The flower-beds were all arranged in regular shapes; the walks were made of several kinds of coloured sands which were arranged to form regular patterns. The trees were not allowed to grow as they pleased. Dear me, no! They were trimmed in shapes and forms too, and some of the tree-trunks were even painted. But all was very clean and proper, and every leaf looked as though it was frequently dusted and washed.
"Well, I should not dare to move about in that garden for fear I should put something out of order," said Theodore. "It wouldn't do for American children to play in, with those fine patterns in the sand and all the rest. They would certainly disappear in a short time."
"So they would here, as well," laughed Pieter. "But they are kept up only for show, and everybody uses a side-entrance except on grand occasions."
"Oh, there is a family of storks on that house!" called out Wilhelmina; "look, Pieter, aren't they lucky people who live there?"
Sure enough, on the top of the chimney was a mass of straw, and in the midst of it stood two tall storks. This was their nest, and Papa and Mamma Stork were waiting for the young Stork family to come out of their shells. Papa Stork stood on one leg and cocked his head down to the children as much as to say: "Don't you wish that we were living at your house?"; for storks must know as well as anybody how much they are thought of in Holland. The good people of that country build little platforms over their chimneys just so that a stork couple that are looking for a place to begin housekeeping will see it and say to themselves: "Here's a nice flat place on which to build our nest."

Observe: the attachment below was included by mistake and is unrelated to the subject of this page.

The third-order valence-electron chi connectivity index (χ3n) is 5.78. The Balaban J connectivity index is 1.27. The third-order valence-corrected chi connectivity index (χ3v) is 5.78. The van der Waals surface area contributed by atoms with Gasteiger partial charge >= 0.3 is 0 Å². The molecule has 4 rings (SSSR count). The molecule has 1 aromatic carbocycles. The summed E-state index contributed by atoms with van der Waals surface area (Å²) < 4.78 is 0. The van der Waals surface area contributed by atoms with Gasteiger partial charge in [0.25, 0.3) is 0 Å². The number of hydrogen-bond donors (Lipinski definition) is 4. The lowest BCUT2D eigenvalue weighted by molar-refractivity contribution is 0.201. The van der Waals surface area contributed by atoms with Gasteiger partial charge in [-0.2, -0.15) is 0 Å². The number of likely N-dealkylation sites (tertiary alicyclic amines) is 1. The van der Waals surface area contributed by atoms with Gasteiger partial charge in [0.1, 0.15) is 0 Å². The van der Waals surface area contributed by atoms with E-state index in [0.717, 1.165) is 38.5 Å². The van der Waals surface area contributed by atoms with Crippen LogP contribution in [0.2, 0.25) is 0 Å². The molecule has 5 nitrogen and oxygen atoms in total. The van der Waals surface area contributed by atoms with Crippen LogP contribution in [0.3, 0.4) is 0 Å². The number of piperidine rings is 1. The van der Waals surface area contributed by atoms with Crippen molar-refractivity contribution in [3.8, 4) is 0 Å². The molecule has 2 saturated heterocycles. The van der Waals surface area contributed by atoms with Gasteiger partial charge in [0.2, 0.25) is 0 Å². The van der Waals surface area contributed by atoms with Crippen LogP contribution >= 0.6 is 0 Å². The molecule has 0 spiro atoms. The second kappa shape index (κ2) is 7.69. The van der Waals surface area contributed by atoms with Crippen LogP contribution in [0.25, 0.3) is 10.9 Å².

It is considered very lucky indeed for a stork family to come to live on one's chimney-top.
"We thought one was coming to live at our house last year," said Wilhelmina, "but they must have made up their minds to go elsewhere, and I was so sorry."
"And they build on churches, too," cried Theodore. "Look, there's a nest on the roof of that church. I had been thinking that it was a bundle of sticks, and wondering how it got up there."
"The storks have built there for many years, and they seem to like the highest places they can find," said Pieter. "There is a law to protect the storks, and to forbid any injury being done to them, so you see they can have a better time than most birds."